Pushing Back from the Abyss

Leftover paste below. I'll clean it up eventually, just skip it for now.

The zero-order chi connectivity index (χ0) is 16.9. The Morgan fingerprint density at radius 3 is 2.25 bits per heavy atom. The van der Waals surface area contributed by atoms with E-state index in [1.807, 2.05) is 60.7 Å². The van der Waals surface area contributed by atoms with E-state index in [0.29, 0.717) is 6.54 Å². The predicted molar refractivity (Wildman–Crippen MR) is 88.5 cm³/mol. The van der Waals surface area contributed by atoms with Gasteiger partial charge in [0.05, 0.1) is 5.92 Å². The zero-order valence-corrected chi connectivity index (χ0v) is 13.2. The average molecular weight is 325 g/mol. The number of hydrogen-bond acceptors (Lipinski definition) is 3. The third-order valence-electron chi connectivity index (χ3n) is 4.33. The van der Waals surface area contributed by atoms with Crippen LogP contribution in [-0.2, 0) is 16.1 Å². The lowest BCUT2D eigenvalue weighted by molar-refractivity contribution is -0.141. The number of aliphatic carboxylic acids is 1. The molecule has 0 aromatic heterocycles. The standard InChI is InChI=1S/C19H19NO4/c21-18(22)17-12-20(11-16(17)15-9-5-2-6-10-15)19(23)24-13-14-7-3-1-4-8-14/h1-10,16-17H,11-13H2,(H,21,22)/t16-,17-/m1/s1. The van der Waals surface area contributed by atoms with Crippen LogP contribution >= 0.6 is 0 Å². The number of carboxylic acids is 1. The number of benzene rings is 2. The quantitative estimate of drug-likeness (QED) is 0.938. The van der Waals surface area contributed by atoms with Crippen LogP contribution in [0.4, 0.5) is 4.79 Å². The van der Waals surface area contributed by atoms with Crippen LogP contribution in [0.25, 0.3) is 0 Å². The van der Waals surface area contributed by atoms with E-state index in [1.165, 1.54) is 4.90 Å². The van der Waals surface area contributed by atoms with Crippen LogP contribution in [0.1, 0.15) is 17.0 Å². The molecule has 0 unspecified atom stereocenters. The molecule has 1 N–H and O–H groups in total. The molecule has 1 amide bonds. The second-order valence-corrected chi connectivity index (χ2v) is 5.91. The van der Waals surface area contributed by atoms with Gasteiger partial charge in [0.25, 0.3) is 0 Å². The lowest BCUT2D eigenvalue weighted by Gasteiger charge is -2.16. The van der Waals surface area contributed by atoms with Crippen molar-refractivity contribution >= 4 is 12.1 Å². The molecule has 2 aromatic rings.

Monday saw the continuation of frantic efforts to prevent the collapse of the U.S. financial system as the Federal Reserve converted Goldman Sachs and Morgan Stanley to bank holding companies. The move transformed both companies from investment banks into depository banking institutions, brought them under the Fed’s regulatory control and marked an end to a Wall Street era. Unlike investment banks, depository banks may borrow at the Fed’s discount window. They also have access to funds held for depositors, which are insured by the Federal Depository Insurance Corp. (FDIC). In return, however, depository banks must submit to Fed regulations, including strict capital requirements. As an investment bank, Goldman Sachs held $1 in capital for every $22 in assets (or loans). Morgan Stanley held $1 in capital for every $30 in assets. Fed regulations require commercial depository institutions to lend no more than $11 for every $1 of capital. The change will lower profits substantially, while boosting stability. Commercial banks like Bank of America and Citi appear to have survived the subprime mortgage tsunami because of their more conservative lending postures. Meanwhile, Congress and the financial community began discussions of Treasury Secretary Henry Paulson’s bailout plan. Over the weekend, Paulson (pictured) called for quick action on the plan, which would purchase up to $700 billion in bad mortgage loans from institutions in an attempt to inject liquidity into the nation’s drought-stricken financial arteries. The financial community suggested that continued deterioration of assets at Fannie Mae and Freddie Mac may add another $100 billion to the $700 billion price tag. While pricing remained an issue, a proposal for reverse auctions with banks bidding against each other to get to the lowest prices seemed to be gaining traction throughout the day.In addition, Congress raised questions regarding the sweeping authority given the executive branch and Paulson, who, under the administration plan, would have a free hand to do whatever he believes necessary. In control of both houses of Congress, Democrats submitted their own bailout proposals on Monday morning. With an eye on oversight, Senator Christopher Dodd, Democrat from Connecticut and the Senate Banking Committee Chairman, has released a plan that requires that the government receive shares of stock in the companies from which the government buys distressed mortgages. Treasury’s plan carries no such requirement. Dodd’s proposal would also limit executive compensation at firms making sales to the government and creates an inspector general and an oversight board. Representative Barney Frank, a Democrat and Chairman of the House Financial Services Committee, was also preparing a House version of the plan. As negotiations progressed on Monday, according to a report in the Wall Street Journal, the administration agreed to the proposal to create an oversight board and to provide more relief for homeowners threatened with foreclosure. The administration also agreed to the Democrat’s equity proposal, allowing that the government would receive warrants for equity stakes in firms selling their bad mortgages. Frank told the Journal, “We also made it clear that if you take that equity, it has to be with warrants so if a company becomes profitable, we get a little bit more than the general share for taking these risks.” The Democratic proposals bear some resemblance to the Resolution Trust Corp. (RTC) plan created to work out the savings and loan crisis of the late 1980s and early 1990s. The RTC took over failing institutions and sold distressed assets to investors for as little as 10 cents on the dollar. While tossing barbs at each other, both presidential candidates resisted the move to give Paulson unfettered authority and called for oversight. “We cannot give a blank check with no oversight,” said Barack Obama, the Democratic nominee. John McCain said: “When we’re talking about nearly $1 trillion of taxpayer money, ‘trust me’ is not good enough.” By the end of Monday’s trading session, the stock market’s judgment of the day’s events had driven the Dow Jones Industrial index down by 373 points.